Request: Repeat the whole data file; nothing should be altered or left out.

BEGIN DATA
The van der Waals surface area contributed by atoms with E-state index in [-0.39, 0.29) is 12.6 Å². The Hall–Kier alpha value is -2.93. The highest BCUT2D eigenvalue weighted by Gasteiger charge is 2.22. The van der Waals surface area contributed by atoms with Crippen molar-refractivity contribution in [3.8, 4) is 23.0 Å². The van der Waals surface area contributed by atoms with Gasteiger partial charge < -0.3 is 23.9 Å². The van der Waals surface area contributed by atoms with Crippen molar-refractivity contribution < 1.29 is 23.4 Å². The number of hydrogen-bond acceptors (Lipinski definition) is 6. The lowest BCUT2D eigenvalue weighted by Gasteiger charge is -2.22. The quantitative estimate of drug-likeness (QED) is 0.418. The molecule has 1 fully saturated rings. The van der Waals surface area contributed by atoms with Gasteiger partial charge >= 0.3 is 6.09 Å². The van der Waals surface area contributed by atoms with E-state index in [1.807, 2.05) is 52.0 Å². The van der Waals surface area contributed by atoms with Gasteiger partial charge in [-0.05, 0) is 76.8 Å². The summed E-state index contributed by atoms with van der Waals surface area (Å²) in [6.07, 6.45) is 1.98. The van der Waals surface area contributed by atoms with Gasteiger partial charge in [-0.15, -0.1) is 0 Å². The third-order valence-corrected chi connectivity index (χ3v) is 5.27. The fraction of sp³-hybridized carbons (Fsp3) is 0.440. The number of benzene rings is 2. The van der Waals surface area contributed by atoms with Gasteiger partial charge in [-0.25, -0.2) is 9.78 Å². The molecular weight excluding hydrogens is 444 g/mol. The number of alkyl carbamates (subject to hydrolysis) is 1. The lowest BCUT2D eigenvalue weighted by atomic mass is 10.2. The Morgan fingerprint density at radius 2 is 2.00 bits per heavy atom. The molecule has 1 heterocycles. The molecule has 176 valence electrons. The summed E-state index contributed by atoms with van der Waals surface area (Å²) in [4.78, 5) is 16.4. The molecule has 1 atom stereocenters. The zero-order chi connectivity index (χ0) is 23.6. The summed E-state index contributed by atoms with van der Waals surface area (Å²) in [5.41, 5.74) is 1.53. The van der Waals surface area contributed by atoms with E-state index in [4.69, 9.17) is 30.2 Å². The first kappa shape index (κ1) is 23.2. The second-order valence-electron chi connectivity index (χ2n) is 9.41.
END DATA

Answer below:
The van der Waals surface area contributed by atoms with E-state index in [-0.39, 0.29) is 12.6 Å². The Hall–Kier alpha value is -2.93. The highest BCUT2D eigenvalue weighted by Gasteiger charge is 2.22. The van der Waals surface area contributed by atoms with Crippen molar-refractivity contribution in [3.8, 4) is 23.0 Å². The van der Waals surface area contributed by atoms with Gasteiger partial charge < -0.3 is 23.9 Å². The van der Waals surface area contributed by atoms with Crippen molar-refractivity contribution < 1.29 is 23.4 Å². The number of hydrogen-bond acceptors (Lipinski definition) is 6. The lowest BCUT2D eigenvalue weighted by Gasteiger charge is -2.22. The quantitative estimate of drug-likeness (QED) is 0.418. The molecule has 1 fully saturated rings. The van der Waals surface area contributed by atoms with Gasteiger partial charge >= 0.3 is 6.09 Å². The van der Waals surface area contributed by atoms with E-state index in [1.807, 2.05) is 52.0 Å². The van der Waals surface area contributed by atoms with Gasteiger partial charge in [-0.05, 0) is 76.8 Å². The summed E-state index contributed by atoms with van der Waals surface area (Å²) in [6.07, 6.45) is 1.98. The van der Waals surface area contributed by atoms with Gasteiger partial charge in [-0.15, -0.1) is 0 Å². The third-order valence-corrected chi connectivity index (χ3v) is 5.27. The fraction of sp³-hybridized carbons (Fsp3) is 0.440. The number of benzene rings is 2. The van der Waals surface area contributed by atoms with Gasteiger partial charge in [-0.25, -0.2) is 9.78 Å². The molecular weight excluding hydrogens is 444 g/mol. The number of alkyl carbamates (subject to hydrolysis) is 1. The lowest BCUT2D eigenvalue weighted by atomic mass is 10.2. The Morgan fingerprint density at radius 2 is 2.00 bits per heavy atom. The molecule has 1 heterocycles. The molecule has 176 valence electrons. The summed E-state index contributed by atoms with van der Waals surface area (Å²) in [4.78, 5) is 16.4. The molecule has 1 atom stereocenters. The zero-order chi connectivity index (χ0) is 23.6. The summed E-state index contributed by atoms with van der Waals surface area (Å²) in [5.41, 5.74) is 1.53. The van der Waals surface area contributed by atoms with E-state index in [4.69, 9.17) is 30.2 Å². The first kappa shape index (κ1) is 23.2. The second-order valence-electron chi connectivity index (χ2n) is 9.41.